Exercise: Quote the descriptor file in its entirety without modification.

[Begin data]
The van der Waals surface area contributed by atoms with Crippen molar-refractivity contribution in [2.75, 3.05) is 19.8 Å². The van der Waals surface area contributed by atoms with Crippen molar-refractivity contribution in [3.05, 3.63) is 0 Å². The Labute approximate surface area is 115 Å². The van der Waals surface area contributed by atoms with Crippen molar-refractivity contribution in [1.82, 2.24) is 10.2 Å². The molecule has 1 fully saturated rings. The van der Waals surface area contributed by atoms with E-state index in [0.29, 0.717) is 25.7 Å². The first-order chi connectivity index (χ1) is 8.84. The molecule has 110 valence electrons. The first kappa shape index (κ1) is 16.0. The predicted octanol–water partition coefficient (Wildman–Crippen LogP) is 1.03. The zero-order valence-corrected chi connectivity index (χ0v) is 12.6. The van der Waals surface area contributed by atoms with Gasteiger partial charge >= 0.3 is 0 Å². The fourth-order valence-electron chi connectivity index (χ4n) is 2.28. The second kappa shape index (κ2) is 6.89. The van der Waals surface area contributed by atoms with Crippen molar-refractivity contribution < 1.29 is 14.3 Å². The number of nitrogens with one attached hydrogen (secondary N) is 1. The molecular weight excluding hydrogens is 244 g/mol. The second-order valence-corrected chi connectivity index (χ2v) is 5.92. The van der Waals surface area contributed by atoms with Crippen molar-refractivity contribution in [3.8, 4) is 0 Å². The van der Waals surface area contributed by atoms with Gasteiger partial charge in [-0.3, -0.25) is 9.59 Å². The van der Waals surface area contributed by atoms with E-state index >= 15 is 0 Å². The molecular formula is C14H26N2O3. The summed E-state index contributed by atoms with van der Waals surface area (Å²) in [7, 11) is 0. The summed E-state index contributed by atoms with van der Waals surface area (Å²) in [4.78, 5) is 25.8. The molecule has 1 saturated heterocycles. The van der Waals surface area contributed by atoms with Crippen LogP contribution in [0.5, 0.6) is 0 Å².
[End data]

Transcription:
The van der Waals surface area contributed by atoms with Crippen molar-refractivity contribution in [2.75, 3.05) is 19.8 Å². The van der Waals surface area contributed by atoms with Crippen molar-refractivity contribution in [3.05, 3.63) is 0 Å². The Labute approximate surface area is 115 Å². The van der Waals surface area contributed by atoms with Crippen molar-refractivity contribution in [1.82, 2.24) is 10.2 Å². The molecule has 1 fully saturated rings. The van der Waals surface area contributed by atoms with E-state index in [0.29, 0.717) is 25.7 Å². The first-order chi connectivity index (χ1) is 8.84. The molecule has 110 valence electrons. The first kappa shape index (κ1) is 16.0. The predicted octanol–water partition coefficient (Wildman–Crippen LogP) is 1.03. The zero-order valence-corrected chi connectivity index (χ0v) is 12.6. The van der Waals surface area contributed by atoms with Gasteiger partial charge >= 0.3 is 0 Å². The fourth-order valence-electron chi connectivity index (χ4n) is 2.28. The second kappa shape index (κ2) is 6.89. The van der Waals surface area contributed by atoms with Crippen molar-refractivity contribution < 1.29 is 14.3 Å². The number of nitrogens with one attached hydrogen (secondary N) is 1. The molecular weight excluding hydrogens is 244 g/mol. The second-order valence-corrected chi connectivity index (χ2v) is 5.92. The van der Waals surface area contributed by atoms with Crippen molar-refractivity contribution in [3.8, 4) is 0 Å². The van der Waals surface area contributed by atoms with Gasteiger partial charge in [-0.3, -0.25) is 9.59 Å². The van der Waals surface area contributed by atoms with E-state index >= 15 is 0 Å². The molecular formula is C14H26N2O3. The summed E-state index contributed by atoms with van der Waals surface area (Å²) in [7, 11) is 0. The summed E-state index contributed by atoms with van der Waals surface area (Å²) in [4.78, 5) is 25.8. The molecule has 1 saturated heterocycles. The van der Waals surface area contributed by atoms with Crippen LogP contribution in [0.5, 0.6) is 0 Å².